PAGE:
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Doctors have warned that COVID-19 can have long-lasting, psychiatric consequences, caused by the stress of social isolation, concerns about being infected or infecting others, as well as by the immune response to the virus itself.
A recent paper published in October assessed rates of PTSD, anxiety, and depression in patients who have recovered from COVID-19. At one month after treatment, just over half of patients sampled reported experiencing at least one mental health issue and 28% could be classified as experiencing PTSD, 31% for depression, 42% for anxiety, and 40% for insomnia. Unsurprisingly, patients with previous psychiatric diagnoses had higher rates of post-COVID mental illness. Moreover, patients treated in a hospital, rather than at home, actually showed decreased anxiety and sleep disturbances and the longer a patient stayed in the hospital for treatment, the lower the rates of the follow-up assessment. Interestingly, women reported suffered from more anxiety and depression post treatment more so than men.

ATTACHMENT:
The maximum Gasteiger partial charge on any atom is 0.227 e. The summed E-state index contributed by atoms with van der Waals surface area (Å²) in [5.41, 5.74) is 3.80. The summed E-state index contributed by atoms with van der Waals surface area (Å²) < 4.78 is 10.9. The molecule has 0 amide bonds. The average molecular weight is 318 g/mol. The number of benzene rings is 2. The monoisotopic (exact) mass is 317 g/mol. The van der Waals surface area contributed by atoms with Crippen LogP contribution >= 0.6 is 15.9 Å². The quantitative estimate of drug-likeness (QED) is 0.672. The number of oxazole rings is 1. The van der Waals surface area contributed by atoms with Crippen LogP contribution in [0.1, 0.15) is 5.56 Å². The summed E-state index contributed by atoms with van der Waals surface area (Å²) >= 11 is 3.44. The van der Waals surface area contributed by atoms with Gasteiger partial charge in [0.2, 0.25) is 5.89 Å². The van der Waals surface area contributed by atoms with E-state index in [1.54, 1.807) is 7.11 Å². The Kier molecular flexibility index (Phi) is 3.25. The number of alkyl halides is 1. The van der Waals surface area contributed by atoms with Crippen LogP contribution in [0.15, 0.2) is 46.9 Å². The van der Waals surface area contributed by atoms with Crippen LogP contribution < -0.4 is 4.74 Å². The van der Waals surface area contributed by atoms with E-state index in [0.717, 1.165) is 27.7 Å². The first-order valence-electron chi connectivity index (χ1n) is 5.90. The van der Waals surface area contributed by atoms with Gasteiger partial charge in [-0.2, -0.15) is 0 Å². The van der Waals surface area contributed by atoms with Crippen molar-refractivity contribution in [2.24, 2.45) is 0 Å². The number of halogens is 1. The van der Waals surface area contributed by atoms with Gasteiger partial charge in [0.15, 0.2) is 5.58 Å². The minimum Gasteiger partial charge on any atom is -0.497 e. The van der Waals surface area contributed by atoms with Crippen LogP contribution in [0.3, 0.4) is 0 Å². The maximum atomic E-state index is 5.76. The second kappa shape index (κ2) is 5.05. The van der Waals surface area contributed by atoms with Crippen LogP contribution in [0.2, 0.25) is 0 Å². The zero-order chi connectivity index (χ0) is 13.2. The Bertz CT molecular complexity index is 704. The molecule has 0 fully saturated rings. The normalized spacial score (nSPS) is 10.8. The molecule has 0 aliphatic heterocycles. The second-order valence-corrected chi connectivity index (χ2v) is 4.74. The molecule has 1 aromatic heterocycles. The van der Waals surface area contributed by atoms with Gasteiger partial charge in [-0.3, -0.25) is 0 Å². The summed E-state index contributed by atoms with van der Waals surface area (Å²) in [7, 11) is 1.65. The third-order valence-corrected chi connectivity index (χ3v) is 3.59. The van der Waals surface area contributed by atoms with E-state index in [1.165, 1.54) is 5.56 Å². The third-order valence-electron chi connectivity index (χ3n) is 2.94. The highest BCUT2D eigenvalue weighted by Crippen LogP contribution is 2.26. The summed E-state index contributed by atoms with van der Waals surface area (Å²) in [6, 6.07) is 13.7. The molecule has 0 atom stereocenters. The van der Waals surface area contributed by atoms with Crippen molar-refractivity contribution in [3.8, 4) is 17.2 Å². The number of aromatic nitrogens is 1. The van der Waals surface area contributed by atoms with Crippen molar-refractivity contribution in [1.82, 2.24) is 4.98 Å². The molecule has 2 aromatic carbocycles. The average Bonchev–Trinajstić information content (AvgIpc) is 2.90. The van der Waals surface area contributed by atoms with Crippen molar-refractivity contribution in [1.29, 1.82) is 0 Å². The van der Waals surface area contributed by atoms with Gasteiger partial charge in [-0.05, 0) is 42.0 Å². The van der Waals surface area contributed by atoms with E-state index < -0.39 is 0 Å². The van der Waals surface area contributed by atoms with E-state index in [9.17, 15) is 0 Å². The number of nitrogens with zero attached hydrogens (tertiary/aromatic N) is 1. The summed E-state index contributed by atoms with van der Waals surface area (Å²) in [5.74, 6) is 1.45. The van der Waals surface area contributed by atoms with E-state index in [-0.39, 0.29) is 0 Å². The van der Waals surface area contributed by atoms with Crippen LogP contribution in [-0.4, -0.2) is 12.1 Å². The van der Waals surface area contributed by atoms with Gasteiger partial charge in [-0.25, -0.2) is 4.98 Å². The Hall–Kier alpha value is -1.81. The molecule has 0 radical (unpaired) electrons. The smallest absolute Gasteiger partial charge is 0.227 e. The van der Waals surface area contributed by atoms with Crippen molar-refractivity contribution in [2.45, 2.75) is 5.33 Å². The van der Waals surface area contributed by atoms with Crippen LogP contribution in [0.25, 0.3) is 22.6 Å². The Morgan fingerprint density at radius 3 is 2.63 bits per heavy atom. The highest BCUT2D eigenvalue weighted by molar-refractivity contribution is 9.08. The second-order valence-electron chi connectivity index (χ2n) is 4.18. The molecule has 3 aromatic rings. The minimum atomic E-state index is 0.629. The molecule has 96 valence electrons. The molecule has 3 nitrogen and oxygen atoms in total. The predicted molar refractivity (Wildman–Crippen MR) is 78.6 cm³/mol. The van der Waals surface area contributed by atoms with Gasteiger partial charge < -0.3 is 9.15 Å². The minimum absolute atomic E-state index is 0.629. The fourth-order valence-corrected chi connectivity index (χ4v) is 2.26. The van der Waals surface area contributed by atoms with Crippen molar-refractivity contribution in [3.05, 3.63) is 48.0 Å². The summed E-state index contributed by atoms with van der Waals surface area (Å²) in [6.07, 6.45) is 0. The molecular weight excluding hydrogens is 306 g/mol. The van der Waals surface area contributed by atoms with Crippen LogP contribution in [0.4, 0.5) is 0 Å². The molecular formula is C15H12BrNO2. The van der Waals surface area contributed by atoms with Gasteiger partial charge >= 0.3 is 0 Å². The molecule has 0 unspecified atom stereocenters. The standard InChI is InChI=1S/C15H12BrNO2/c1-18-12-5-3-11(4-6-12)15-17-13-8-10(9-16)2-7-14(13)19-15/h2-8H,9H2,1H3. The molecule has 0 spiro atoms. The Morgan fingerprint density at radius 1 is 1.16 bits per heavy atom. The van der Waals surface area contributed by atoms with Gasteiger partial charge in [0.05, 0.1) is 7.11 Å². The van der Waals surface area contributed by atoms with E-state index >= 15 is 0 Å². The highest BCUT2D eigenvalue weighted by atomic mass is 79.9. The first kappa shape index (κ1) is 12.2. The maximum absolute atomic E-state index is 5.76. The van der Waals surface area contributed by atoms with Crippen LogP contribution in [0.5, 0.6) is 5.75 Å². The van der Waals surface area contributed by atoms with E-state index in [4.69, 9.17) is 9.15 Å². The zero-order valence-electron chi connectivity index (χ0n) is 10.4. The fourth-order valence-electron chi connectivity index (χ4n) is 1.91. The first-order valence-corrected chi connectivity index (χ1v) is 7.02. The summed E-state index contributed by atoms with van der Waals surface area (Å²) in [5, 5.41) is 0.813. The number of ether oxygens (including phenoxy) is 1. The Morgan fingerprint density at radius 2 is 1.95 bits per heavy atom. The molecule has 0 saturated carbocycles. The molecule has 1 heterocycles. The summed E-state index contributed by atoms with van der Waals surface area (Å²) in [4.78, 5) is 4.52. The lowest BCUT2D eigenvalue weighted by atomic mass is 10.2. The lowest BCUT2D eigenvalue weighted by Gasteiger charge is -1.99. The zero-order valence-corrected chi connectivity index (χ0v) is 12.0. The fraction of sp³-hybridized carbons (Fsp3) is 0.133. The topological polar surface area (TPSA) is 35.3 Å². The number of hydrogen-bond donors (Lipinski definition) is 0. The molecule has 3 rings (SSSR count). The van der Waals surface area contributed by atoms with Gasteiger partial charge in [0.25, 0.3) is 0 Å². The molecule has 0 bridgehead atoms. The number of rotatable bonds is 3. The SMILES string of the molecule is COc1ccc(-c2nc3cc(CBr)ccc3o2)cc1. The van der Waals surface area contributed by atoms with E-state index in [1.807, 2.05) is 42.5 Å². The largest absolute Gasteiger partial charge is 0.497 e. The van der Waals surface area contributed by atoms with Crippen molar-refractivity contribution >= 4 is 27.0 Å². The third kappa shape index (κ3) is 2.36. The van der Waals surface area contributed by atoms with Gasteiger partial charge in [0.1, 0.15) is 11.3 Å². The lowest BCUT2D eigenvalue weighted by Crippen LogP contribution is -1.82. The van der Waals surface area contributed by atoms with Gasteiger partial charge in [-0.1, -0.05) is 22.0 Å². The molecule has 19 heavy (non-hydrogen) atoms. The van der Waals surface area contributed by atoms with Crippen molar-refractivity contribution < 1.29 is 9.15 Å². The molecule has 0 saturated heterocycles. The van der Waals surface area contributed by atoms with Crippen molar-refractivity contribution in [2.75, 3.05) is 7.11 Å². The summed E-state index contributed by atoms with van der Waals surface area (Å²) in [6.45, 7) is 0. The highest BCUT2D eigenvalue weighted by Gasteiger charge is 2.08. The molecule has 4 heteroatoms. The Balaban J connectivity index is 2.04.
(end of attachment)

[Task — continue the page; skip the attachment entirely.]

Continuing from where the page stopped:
Follow-up studies in the months and years to come will be needed to assess the long-term psychiatric impact of COVID-19, but the current results suggest that assessing symptoms of mental health in COVID-19 patients is necessary for reducing the disease burden, particularly in women with previous psychiatric conditions.
Read more here: https://www.sciencedirect.com/science/article/pii/S0889159120316068